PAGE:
The Governing Body have elevated their directives to the level of God’s Word.  Now they have the power to make demands of Jehovah’s Witnesses and apparently that is precisely what they plan to do:

“At that time, the life-saving direction that we receive from Jehovah’s organization may not appear practical from a human standpoint. All of us must be ready to obey any instructions we may receive, whether these appear sound from a strategic or human standpoint or not.” (w13 11/15 p. 20 par. 17)

The Governing Body is telling its flock to be prepared to unquestioningly obey “life-saving direction” that may very well seem impractical and strategically unsound.  “Listen, Obey, and be blessed.”

We had an inkling of what the direction might include at this year’s Regional Convention.

On the last day, we saw a video about fear of man.  There we learned that the message of the good news will change to one of judgment and if we are afraid to participate, we’ll miss out on life.  The idea is that we will be told by the Governing Body that we have to pronounce a hard message of condemnation, like massive hailstones falling from heaven.  Unlike 1925 or 1975 where you could choose to believe the prediction or not, this time action and commitment will be required.  There will be no backing down from this one.  No way to shift the blame to the flock.

It Is Unlikely that They Would Do This!

Perhaps you feel, being a reasonable human being, that there is no way they would stick their neck out like this.  Yet that is exactly what they have done in the past.  Russell and Barbour in 1878; Russell again in 1914, though the failure was obscured by the war.  Then there was Rutherford in 1925, and then Knorr and Franz in 1975.  Why would intelligent men risk so much based on speculation?  I do not know, though I do believe that pride has a lot to do with it.  Pride, once unleashed, is like a big dog dragging its hapless master to and fro. (Pr 16:18)

The Governing Body have started down a path driven by pride, inventing a bogus interpretation of the generation, declaring themselves the appointed slave of Christ, foretelling that life-saving instruction will come only through them and that “the word of God” is his purpose revealed through them.  Now they tell us that they will be commanding us to embark on a new mission, a proclamation of judgment before the nations.  They have already gone too far down this road.  Only humility can pull them back from the brink, but humility and pride are mutually exclusive, like oil and water.  Where one enters, the other is displaced.  Add to this the fact that Witnesses are desperate for the end.  They are so eager for it that they’ll believe almost anything the Governing Body says if couched in the proper terms.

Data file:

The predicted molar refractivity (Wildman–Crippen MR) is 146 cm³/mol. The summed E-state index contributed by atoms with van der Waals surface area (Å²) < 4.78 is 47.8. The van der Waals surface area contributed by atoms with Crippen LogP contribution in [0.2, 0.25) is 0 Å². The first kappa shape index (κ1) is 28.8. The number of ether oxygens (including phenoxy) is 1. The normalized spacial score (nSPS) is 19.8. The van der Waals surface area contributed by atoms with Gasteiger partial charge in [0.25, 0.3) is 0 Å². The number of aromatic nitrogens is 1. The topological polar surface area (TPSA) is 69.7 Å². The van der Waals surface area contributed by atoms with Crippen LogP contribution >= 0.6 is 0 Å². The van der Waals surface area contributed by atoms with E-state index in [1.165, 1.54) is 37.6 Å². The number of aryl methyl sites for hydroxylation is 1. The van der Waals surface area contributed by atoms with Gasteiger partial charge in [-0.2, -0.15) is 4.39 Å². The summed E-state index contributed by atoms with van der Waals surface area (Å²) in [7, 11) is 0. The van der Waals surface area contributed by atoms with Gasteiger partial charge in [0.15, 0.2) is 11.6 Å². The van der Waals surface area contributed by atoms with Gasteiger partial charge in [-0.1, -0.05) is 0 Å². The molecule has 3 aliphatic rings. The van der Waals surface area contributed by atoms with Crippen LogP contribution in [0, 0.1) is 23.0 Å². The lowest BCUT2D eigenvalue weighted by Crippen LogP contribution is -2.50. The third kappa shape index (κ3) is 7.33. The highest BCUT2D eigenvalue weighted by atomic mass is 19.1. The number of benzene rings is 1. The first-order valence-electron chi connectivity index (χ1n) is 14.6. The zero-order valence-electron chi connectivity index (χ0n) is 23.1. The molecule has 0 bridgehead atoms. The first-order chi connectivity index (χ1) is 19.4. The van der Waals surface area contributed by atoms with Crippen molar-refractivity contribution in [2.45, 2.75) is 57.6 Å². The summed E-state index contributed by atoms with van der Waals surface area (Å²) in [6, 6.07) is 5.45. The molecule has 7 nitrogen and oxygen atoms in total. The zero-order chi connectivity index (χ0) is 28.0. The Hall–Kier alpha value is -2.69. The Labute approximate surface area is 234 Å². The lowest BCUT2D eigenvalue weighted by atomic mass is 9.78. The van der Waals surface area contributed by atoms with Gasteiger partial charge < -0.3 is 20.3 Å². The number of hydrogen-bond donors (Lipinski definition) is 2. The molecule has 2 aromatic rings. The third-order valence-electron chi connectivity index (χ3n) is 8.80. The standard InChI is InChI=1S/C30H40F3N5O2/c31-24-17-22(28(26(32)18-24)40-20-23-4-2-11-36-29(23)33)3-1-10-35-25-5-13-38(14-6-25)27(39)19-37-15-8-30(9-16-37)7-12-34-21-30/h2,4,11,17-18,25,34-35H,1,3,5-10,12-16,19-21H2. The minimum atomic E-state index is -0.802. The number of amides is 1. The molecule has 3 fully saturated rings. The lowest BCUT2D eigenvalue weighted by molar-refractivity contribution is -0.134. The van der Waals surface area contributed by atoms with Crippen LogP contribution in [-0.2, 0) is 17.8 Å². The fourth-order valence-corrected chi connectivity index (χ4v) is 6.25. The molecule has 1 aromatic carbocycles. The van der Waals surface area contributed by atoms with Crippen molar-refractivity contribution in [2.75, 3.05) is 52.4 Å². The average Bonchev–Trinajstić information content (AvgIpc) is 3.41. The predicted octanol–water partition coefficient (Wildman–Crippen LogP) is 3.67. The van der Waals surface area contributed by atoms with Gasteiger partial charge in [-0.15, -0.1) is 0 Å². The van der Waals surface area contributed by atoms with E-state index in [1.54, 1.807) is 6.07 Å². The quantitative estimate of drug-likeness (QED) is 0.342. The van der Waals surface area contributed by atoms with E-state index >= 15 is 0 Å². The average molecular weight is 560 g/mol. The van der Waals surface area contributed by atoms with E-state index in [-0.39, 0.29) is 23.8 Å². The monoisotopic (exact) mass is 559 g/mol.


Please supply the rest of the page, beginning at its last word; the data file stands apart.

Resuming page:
A Moment of Sane Reflection

It is easy to get caught up in the fervor, perhaps reasoning that this idea of a condemnatory judgment message is what Jehovah wants us to do.

If you begin to feel that way, stop and consider the facts.

  1. Would our loving Father use as his prophet an organization that for the last 150 years has an unbroken record of failed predictions? Look at every prophet he has ever used in Scripture.  Was even one of them a false prophet all his life, before finally getting it right?
  2. This judgment message is based on an antitypical prophetic application not made by the Scriptures themselves. The Governing Body has disavowed such things.  Can we trust someone who breaks their own rules?  (w84 3/15 pp. 18-19 pars. 16-17; w15 3/15 p. 17)
  3. Changing the message of the Good News, even under the authority of the Apostles or an angel from heaven will result in a curse from God. (Galatians 1:8)
  4. A real judgment message just before the end would indicate the end is very near which contradicts Jesus’ words at Matthew 24:42, 44.

A Warning, not a Prediction

In anticipating these developments, I’m not engaging in a prediction of my own.  In fact, I hope I’m wrong.  Perhaps I’m reading the signposts incorrectly.  I certainly do not wish this on my brothers and sisters. Nevertheless, the current trend is strong, and it would be unconscionable to anticipate the possibility and not give warning.

__________________________________

[i] What this oft-repeated phrase really means is, ‘We should wait on the Governing Body to change things, if and when they choose to.’

[ii] ‘Jehovah’ is a translation introduced by William Tyndale in his Bible translation.  We also recognized that other names, like the transliteration ‘Yave’ or ‘Yahweh’, were legitimate alternatives.

[iii]Millions Now Living Will Never Die

[iv] For a full review of Rutherford’s dual salvation doctrine, see “Going Beyond What Is Written”.

[v] “Keep on the watch, therefore, because you do not know on what day your Lord is coming….On this account, you too prove yourselves ready, because the Son of man is coming at an hour that you do not think to be it.” (Mt 24:42, 44)
“So when they had assembled, they asked him: “Lord, are you restoring the kingdom to Israel at this time?” 7 He said to them: “It does not belong to you to know the times or seasons that the Father has placed in his own jurisdiction.” (Ac 1:6, 7)

[vi] W68 5/15 p. 309;

Meleti Vivlon